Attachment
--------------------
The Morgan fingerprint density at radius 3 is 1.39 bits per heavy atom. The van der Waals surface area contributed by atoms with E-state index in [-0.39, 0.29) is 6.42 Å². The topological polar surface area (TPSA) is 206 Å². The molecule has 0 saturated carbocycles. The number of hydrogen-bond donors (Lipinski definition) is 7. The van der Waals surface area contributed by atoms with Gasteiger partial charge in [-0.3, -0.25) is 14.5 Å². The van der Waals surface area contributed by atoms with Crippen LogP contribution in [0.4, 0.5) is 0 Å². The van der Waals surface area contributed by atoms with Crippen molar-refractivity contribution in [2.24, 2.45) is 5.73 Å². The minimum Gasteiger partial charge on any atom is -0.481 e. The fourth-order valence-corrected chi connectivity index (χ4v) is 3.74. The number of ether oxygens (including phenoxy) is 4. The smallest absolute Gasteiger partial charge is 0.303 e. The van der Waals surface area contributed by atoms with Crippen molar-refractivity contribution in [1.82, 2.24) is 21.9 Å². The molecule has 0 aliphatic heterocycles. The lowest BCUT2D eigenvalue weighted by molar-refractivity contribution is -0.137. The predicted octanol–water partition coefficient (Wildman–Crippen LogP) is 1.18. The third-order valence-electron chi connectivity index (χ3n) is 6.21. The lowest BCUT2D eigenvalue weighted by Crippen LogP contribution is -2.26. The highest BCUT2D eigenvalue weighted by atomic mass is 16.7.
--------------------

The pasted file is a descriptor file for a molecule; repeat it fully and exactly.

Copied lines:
The Morgan fingerprint density at radius 3 is 1.39 bits per heavy atom. The van der Waals surface area contributed by atoms with E-state index in [-0.39, 0.29) is 6.42 Å². The topological polar surface area (TPSA) is 206 Å². The molecule has 0 saturated carbocycles. The number of hydrogen-bond donors (Lipinski definition) is 7. The van der Waals surface area contributed by atoms with Gasteiger partial charge in [-0.3, -0.25) is 14.5 Å². The van der Waals surface area contributed by atoms with Crippen LogP contribution in [0.4, 0.5) is 0 Å². The van der Waals surface area contributed by atoms with Crippen molar-refractivity contribution in [2.24, 2.45) is 5.73 Å². The minimum Gasteiger partial charge on any atom is -0.481 e. The fourth-order valence-corrected chi connectivity index (χ4v) is 3.74. The number of ether oxygens (including phenoxy) is 4. The smallest absolute Gasteiger partial charge is 0.303 e. The van der Waals surface area contributed by atoms with Crippen molar-refractivity contribution in [1.82, 2.24) is 21.9 Å². The molecule has 0 aliphatic heterocycles. The lowest BCUT2D eigenvalue weighted by molar-refractivity contribution is -0.137. The predicted octanol–water partition coefficient (Wildman–Crippen LogP) is 1.18. The third-order valence-electron chi connectivity index (χ3n) is 6.21. The lowest BCUT2D eigenvalue weighted by Crippen LogP contribution is -2.26. The highest BCUT2D eigenvalue weighted by atomic mass is 16.7.